State seeks public input on new trapping regs

Two other hunting & trapping restriction laws to take effect

When the Vermont Legislature passes laws about hunting and trapping, new regulations to enforce the laws must follow.

On November 29, 6:30-9 pm, at White River Valley High School, 223 S. Windsor St. in South Royalton, Vermont Fish & Wildlife will invite public input on draft regulations regarding trapping.

The 2022 Legislature passed Act 159, which requires the Commissioner of Fish and Wildlife to submit to the General Assembly recommended best management practices (BMPs) for trapping that propose criteria and equipment designed to modernize trapping and improve the welfare of animals subject to trapping programs.

The BMPs shall be based on investigation and research conducted by the Department of Fish and Wildlife and shall use the “Best Management Practices for Trapping in the United States” issued by the Association of Fish and Wildlife Agencies as the minimum standards for BMP development.

After submission of the BMPs, the act requires the Fish and Wildlife Board to revise the rules regulating the trapping of furbearing animals in the State so that the rules are at least as stringent as the BMPs for trapping recommended by the Commissioner of Fish and Wildlife.

The Vermont Fish and Wildlife Department has scheduled a public information meeting on draft changes to the state’s trapping regulations.  The meeting will be held , from 6:30 – 9:00 pm on Tuesday, November 29.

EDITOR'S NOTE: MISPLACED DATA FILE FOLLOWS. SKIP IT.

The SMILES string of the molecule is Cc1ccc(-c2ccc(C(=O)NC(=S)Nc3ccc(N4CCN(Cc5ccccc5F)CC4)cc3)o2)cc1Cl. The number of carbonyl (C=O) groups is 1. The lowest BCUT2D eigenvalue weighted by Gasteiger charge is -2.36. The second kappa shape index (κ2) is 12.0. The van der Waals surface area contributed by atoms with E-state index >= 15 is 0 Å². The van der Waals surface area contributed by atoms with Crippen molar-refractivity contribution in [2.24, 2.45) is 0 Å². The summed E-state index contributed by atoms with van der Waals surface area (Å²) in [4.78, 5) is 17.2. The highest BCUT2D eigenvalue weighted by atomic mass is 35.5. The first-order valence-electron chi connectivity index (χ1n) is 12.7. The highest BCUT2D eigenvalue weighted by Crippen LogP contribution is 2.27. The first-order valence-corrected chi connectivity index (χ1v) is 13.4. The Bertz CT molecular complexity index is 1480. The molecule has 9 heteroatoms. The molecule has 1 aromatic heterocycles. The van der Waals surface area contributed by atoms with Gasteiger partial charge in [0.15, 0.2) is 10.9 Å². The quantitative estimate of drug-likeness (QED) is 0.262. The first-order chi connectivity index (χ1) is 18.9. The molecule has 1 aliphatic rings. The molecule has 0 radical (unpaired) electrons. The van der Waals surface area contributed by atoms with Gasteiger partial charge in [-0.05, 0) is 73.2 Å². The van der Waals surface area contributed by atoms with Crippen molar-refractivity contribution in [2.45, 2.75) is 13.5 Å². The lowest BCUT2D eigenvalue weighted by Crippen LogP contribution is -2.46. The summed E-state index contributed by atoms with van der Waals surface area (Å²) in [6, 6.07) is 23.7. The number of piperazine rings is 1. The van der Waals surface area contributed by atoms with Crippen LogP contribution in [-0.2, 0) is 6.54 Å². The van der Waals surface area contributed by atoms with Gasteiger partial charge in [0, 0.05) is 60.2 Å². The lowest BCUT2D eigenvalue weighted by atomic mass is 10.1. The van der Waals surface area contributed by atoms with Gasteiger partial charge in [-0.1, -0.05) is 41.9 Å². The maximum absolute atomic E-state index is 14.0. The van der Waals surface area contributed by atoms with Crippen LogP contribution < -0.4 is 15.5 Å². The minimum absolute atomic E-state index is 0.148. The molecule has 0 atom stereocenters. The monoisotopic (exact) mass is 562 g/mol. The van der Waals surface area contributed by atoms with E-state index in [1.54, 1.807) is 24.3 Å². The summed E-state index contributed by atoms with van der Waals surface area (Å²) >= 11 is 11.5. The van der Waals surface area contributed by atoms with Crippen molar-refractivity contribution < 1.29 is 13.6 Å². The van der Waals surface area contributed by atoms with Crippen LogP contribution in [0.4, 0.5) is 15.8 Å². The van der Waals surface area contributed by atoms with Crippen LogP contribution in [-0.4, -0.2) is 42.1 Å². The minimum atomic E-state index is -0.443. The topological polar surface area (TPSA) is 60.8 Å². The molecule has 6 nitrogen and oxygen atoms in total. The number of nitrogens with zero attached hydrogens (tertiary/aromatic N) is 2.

The draft changes draw from a recently completed series of meetings with a range of stakeholders and the best available trapping data and research.

The November 29 meeting is not a referendum on trapping but an opportunity for the public to provide early feedback on draft changes to the regulations.  Department staff will review this input before the Commissioner advances a proposal to the Fish and Wildlife Board for deliberation.  A formal public comment window will occur when the Board begins its official rulemaking process in early 2023.

The meeting will begin with presentations from an Association of Fish and Wildlife Agencies expert about current research on trapping best management practices and from department staff on the process that informed the draft regulation changes.  Following these, the public will have an opportunity to voice their perspectives on the draft regulation changes in breakout groups facilitated by department staff. 

This meeting will focus only on the draft changes to trapping regulations.  Prior to attending, the public is encouraged to review the state’s current trapping regulations, available in the department’s official 2022 Hunting and Trapping Guide, and Act 159, available through the department’s web page on new hunting and trapping legislation.

Final changes to trapping regulations in response to Act 159 are expected to take effect in winter 2024.

New laws also restrict hunting coyotes with dogs, wild game retrieval and use

Another 2022 law, Act 165, creates a moratorium on hunting coyotes with dogs, effective July 1, 2022, with some exceptions. The moratorium is in effect until the Fish and Wildlife Board establishes permitting rules for this practice. This act also authorizes the use of gun suppressors for hunting, effective June 1, 2022, until July 1, 2024.

Also, Act 110 requires that hunters retrieve and use any legally harvested specimens of game or furbearer species, effective June 1, 2022. The species covered by this act are moose, deer, bear, wild turkey, gray squirrel, cottontail rabbit and snowshoe hare, game birds, crows, and furbearers. Legal uses for these species are food, fur, hide, feathers, or taxidermy. This act also requires that legally harvested coyotes must be retrieved.

Categories: Outdoors